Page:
Wednesday, September 5, 2007

Introducing SQL and SQL*Plus

Introducing SQL and SQL*Plus

Learning objective

After completing this topic, you should be able to identify ways of sending SQL commands to a database and recognize how to start SQL*Plus and iSQL*Plus.

1. Sending SQL commands to a database

Structured Query Language (SQL) enables you to

  • query a database
  • add, delete, and move rows in a database table
  • create, replace, and make changes to database objects
  • manage access to databases and objects

Generally, a graphical user interface (GUI) writes your SQL queries for you according to the specifications you make using the interface controls.

However, when you need to execute SQL statements inside a script, you must provide the SQL code manually.

There are six SQL-statement categories that enable you to work with databases:

  • data definition language (DDL)
  • data manipulation language (DML)
  • transaction control
  • session control
  • system control
  • embedded

You can send SQL commands to a database using

  • SQL*Plus
  • iSQL*Plus
  • Oracle Enterprise Manager
  • Oracle Forms
  • Oracle Reports and Oracle Discoverer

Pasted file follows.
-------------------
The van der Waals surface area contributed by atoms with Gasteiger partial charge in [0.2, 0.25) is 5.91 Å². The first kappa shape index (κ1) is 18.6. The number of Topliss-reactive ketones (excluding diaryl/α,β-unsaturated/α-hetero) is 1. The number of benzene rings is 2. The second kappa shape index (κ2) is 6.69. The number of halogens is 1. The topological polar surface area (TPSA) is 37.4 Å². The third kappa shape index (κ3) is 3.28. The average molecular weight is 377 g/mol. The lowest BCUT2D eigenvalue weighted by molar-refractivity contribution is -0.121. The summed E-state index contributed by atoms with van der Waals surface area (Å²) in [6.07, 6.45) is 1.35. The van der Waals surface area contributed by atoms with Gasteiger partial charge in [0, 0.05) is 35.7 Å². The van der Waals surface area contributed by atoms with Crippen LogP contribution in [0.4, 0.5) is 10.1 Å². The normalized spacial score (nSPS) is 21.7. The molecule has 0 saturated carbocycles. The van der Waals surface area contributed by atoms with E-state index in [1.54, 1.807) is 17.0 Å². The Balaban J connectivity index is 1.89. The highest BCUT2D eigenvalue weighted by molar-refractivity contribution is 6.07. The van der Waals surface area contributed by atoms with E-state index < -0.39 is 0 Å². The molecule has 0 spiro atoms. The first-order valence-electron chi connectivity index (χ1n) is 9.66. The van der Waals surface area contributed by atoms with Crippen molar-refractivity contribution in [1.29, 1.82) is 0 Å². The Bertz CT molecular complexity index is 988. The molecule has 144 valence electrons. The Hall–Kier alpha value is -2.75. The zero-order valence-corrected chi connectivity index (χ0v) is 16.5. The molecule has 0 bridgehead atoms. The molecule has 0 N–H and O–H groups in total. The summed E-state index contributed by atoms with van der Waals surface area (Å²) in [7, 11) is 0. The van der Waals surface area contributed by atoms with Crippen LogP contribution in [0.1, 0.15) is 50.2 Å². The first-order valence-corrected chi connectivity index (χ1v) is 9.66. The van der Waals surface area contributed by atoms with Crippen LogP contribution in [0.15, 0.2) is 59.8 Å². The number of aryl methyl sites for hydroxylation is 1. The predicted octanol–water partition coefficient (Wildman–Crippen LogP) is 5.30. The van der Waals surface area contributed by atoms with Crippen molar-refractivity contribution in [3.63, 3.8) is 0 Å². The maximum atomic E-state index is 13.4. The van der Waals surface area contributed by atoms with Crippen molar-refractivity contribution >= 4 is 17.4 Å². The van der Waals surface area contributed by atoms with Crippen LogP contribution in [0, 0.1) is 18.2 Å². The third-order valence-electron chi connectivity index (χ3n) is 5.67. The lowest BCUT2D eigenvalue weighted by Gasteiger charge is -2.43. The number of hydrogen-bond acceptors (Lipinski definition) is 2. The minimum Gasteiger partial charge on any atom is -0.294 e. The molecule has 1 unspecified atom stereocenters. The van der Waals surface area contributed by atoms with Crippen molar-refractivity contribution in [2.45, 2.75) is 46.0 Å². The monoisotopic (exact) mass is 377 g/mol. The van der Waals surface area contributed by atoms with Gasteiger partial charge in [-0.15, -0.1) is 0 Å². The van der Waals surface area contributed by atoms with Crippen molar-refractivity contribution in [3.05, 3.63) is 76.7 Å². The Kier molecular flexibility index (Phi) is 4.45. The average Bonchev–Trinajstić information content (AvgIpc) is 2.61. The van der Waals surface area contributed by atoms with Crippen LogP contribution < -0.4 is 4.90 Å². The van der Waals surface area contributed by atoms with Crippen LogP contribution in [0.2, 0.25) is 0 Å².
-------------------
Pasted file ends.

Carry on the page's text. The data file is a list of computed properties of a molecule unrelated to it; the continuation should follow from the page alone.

• third-party tools
SQL*Plus
SQL*Plus is a command-line tool that enables you to type SQL statements.
iSQL*Plus
iSQL*Plus is a browser-based interface to an Oracle database.
Oracle Enterprise Manager
Oracle Enterprise Manager is a GUI-based tool you can use to perform administrative tasks on database objects and structures.
Oracle Forms
Oracle Forms is a GUI environment that provides a forms-based way to work with databases. Behind the front end, the application generates SQL code that performs the actions you specify.
Oracle Reports and Oracle Discoverer
Oracle Reports and Oracle Discoverer are reporting tools that enable you to compose and execute complex database queries. Oracle Reports generates standard, noncustomizable reports. Oracle Discoverer is a useful data-mining tool that enables you to browse the database without knowing its relationships or structure.
third-party tools
A range of third-party tools are available that enable you to use SQL statements to work with databases.

Enterprise Manager generates SQL code according to the specifications you make.

You don't need to actually see this SQL code to use it.

However, if you want to view the code, you click the Show SQL button in the Enterprise Manager interface.